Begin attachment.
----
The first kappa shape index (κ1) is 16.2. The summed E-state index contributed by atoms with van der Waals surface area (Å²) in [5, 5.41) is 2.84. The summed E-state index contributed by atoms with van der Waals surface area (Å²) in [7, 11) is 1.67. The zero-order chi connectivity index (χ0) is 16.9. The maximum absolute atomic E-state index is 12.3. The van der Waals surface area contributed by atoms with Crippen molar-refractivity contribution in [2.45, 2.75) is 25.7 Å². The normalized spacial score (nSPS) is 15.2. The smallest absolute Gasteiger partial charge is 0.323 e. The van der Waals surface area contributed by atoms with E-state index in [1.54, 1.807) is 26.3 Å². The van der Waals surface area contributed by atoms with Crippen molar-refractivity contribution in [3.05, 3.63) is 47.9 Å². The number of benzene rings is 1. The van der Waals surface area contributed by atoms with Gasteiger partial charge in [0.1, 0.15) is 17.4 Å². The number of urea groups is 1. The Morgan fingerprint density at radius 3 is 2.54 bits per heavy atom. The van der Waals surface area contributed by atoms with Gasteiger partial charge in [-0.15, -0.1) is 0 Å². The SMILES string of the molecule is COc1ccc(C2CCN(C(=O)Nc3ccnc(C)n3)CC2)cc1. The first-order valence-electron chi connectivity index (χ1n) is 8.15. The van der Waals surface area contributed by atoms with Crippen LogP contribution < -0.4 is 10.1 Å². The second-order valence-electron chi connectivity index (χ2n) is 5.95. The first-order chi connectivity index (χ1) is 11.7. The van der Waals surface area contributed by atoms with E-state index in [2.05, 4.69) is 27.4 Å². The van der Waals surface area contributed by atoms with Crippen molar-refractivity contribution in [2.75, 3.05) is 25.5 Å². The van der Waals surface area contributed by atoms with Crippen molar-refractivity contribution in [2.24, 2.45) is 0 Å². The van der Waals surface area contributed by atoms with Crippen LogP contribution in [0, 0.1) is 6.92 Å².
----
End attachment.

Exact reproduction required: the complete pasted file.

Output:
The first kappa shape index (κ1) is 16.2. The summed E-state index contributed by atoms with van der Waals surface area (Å²) in [5, 5.41) is 2.84. The summed E-state index contributed by atoms with van der Waals surface area (Å²) in [7, 11) is 1.67. The zero-order chi connectivity index (χ0) is 16.9. The maximum absolute atomic E-state index is 12.3. The van der Waals surface area contributed by atoms with Crippen molar-refractivity contribution in [2.45, 2.75) is 25.7 Å². The normalized spacial score (nSPS) is 15.2. The smallest absolute Gasteiger partial charge is 0.323 e. The van der Waals surface area contributed by atoms with E-state index in [1.54, 1.807) is 26.3 Å². The van der Waals surface area contributed by atoms with Crippen molar-refractivity contribution in [3.05, 3.63) is 47.9 Å². The number of benzene rings is 1. The van der Waals surface area contributed by atoms with Gasteiger partial charge in [0.1, 0.15) is 17.4 Å². The number of urea groups is 1. The Morgan fingerprint density at radius 3 is 2.54 bits per heavy atom. The van der Waals surface area contributed by atoms with Gasteiger partial charge in [-0.15, -0.1) is 0 Å². The SMILES string of the molecule is COc1ccc(C2CCN(C(=O)Nc3ccnc(C)n3)CC2)cc1. The first-order valence-electron chi connectivity index (χ1n) is 8.15. The van der Waals surface area contributed by atoms with Crippen LogP contribution < -0.4 is 10.1 Å². The second-order valence-electron chi connectivity index (χ2n) is 5.95. The first-order chi connectivity index (χ1) is 11.7. The van der Waals surface area contributed by atoms with E-state index in [2.05, 4.69) is 27.4 Å². The van der Waals surface area contributed by atoms with Crippen molar-refractivity contribution in [2.75, 3.05) is 25.5 Å². The van der Waals surface area contributed by atoms with Crippen molar-refractivity contribution in [2.24, 2.45) is 0 Å². The van der Waals surface area contributed by atoms with Crippen LogP contribution in [0, 0.1) is 6.92 Å².